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Singapore Government

Speech at Singapore Parenting Congress 2014

Speech at Singapore Parenting Congress 2014

Mr Ching Wei Hong, Chairman, Families for Life Council 

Ms Sandra Chan, Vice President, Corporate Services, Radio Division 

Ladies and Gentlemen 

Good afternoon 

I would like to thank the organisers of the Singapore Parenting Congress. Thank you for your efforts in putting together the Congress with the topic “Connecting with Digital Teens and Tweens” that is close to many parents’ hearts. 

Do you remember the first time when you were allowed to go to the playground without any adults? Your parents would have given you some simple rules – Be kind to others, no fighting and no talking to strangers. They were probably secretly observing you from afar to ensure your safety. 

Today, the Internet is the new playground for our children. They get online1 to play games, make friends, discuss homework and look for information. It could bring them the joy of discovering different worlds, or they could face dejection from cyber bullying, or be exposed to unhealthy content like pornography. It has become more difficult for us to protect our children from afar, like how our parents once did. 

Therefore it remains all the more important to educate our children on the proper use of the Internet and technology. In fact, we can engage the online world together with our children, and show them how to make technology work for them, instead of against them. For instance, we can make use of technology to stay in touch and get closer as a family. 

Many of us have formed WhatsApp or Facebook family groups to communicate with family members here and in different parts of the world. We feel closer because we can share our thoughts and feelings almost instant. Technology bridges distances. We don’t have to be physically next to each other to know what is happening in their daily lives. With a simple post, we can experience vicariously what they eat, shop or play.  

Technology can also ease the parenting journey for modern and busy parents. Many parents are forming their own online ‘kampungs’ to share parenting tips. They also actively use online resources. I am delighted that new online tool ‘Conflict Style Preference Inventory’ (or COSPI) will help parents better understand their parenting style. This knowledge would equip them with the strategy and tips to handle and manage conflicts. 

While technology has many benefits, it is no substitute for face-to-face contact. These days, it is common to see a family having dinner together, yet everyone is occupied with their electronic gadgets and hardly interacting with one another. This can be worrisome. For young families, face-to-face interactions form the building blocks of a child’s emotional, social, and cognitive growth. For teenagers and young adults, the family is key in shaping their character. This shaping takes place when family members interact with each other over a drink or a meal, at work or play, during the routine tasks of daily life or on a delightful holiday.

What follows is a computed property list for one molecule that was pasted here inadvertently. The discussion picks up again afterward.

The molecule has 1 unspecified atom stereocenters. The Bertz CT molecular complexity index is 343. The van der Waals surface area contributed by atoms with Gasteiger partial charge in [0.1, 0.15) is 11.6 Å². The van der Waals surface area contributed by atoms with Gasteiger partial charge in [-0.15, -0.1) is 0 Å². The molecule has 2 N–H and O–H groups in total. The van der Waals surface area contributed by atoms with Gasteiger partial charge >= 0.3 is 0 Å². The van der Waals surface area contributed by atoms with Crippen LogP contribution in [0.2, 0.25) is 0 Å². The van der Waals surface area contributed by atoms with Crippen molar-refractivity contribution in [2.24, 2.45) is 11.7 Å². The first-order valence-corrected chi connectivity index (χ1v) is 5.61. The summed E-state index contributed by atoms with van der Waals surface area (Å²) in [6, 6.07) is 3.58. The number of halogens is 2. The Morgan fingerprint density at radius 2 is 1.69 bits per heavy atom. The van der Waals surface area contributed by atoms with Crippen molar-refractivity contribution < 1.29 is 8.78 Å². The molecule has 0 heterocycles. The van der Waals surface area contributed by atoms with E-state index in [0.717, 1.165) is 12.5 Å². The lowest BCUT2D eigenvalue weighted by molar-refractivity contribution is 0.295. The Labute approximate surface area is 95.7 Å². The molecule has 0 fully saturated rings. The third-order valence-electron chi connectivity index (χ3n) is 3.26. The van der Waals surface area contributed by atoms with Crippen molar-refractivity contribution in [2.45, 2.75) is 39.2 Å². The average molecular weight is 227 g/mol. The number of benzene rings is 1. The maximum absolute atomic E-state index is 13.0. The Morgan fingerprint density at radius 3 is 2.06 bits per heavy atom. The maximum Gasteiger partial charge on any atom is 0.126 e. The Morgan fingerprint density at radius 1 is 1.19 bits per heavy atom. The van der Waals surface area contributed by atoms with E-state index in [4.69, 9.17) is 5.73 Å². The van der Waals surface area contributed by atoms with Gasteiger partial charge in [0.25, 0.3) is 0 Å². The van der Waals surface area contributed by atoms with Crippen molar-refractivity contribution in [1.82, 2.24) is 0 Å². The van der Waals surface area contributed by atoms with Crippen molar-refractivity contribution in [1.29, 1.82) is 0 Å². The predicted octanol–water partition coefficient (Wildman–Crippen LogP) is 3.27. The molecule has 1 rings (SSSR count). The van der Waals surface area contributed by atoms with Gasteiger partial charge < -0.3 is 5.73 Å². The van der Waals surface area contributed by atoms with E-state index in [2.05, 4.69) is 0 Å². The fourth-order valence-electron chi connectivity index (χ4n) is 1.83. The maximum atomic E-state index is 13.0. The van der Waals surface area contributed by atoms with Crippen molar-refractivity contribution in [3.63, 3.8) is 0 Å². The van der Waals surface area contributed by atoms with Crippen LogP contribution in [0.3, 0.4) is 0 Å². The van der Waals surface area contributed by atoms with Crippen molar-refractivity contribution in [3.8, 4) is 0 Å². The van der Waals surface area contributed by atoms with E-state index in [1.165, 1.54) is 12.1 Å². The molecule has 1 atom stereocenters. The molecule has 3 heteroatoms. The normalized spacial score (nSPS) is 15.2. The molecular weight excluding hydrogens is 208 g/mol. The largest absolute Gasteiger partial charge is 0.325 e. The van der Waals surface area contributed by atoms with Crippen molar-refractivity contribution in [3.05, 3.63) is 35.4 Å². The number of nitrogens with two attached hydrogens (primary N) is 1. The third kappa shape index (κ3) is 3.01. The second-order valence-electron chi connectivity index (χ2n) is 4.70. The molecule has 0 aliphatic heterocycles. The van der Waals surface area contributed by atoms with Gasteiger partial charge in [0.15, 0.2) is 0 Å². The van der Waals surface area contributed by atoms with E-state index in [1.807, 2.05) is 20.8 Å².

As a mother with 2 young boys, I know the temptation of using the iPad as a convenient babysitter. The challenge for many of us, parents, is how to make technology work for our relationships versus letting technology disrupt our family ties. We cannot run away from technology but can counter-balance its distractions. For example, I turn to the power of writing letters. When I can’t be home to tuck my sons into bed, I write them short love notes to read when they are awake.
Indeed parenting has become more complex, so I am very heartened to know that the majority of parents in a survey last year indicated they were satisfied with their family life and relationship with their children2. 86% of parents with children aged 7-18 years old surveyed were satisfied with their relationship with their children, and 85% were satisfied with their family life. 93% of the parents surveyed regarded “being a good parent” as an important life goal. 

Despite fears of a digital divide or its distractions, we can make technology work for us by engaging with our children online, as well as offline. WhatsApp family chat groups, Facebook updates and up-to-date Instagrams keep us in the know and bring us closer. However, fundamental parenting skills are still important. When we augment these online connections with daily face-to-face interactions, we can create strong bonds with our techno-savvy children and be part of their digital world. I think we’re all finding our way to achieving a good balance between our digital lives and the need for other types of interactions to build a healthy family. Our key speaker Scott Steinberg will share his insights on how to stay connected in the high tech world, and yet ensure good family time. 

Last but not least, I would like to thank the organisers of the Singapore Parenting Congress for putting today’s event successfully together. I wish you all a fruitful afternoon on your learning journey to an enriching family life. 

Thank you.


1 According to IDA survey, among children and teens aged 7 to 14 years, almost half of them use the Internet at least once a day. This increases to 82% for those aged 15 to 24 years. Source:

2 MSF conducted the Survey on State of Family Life Education (FLE) in Singapore in 2013. 30% of the 2,005 respondents were parents with children aged 7-18 years old.

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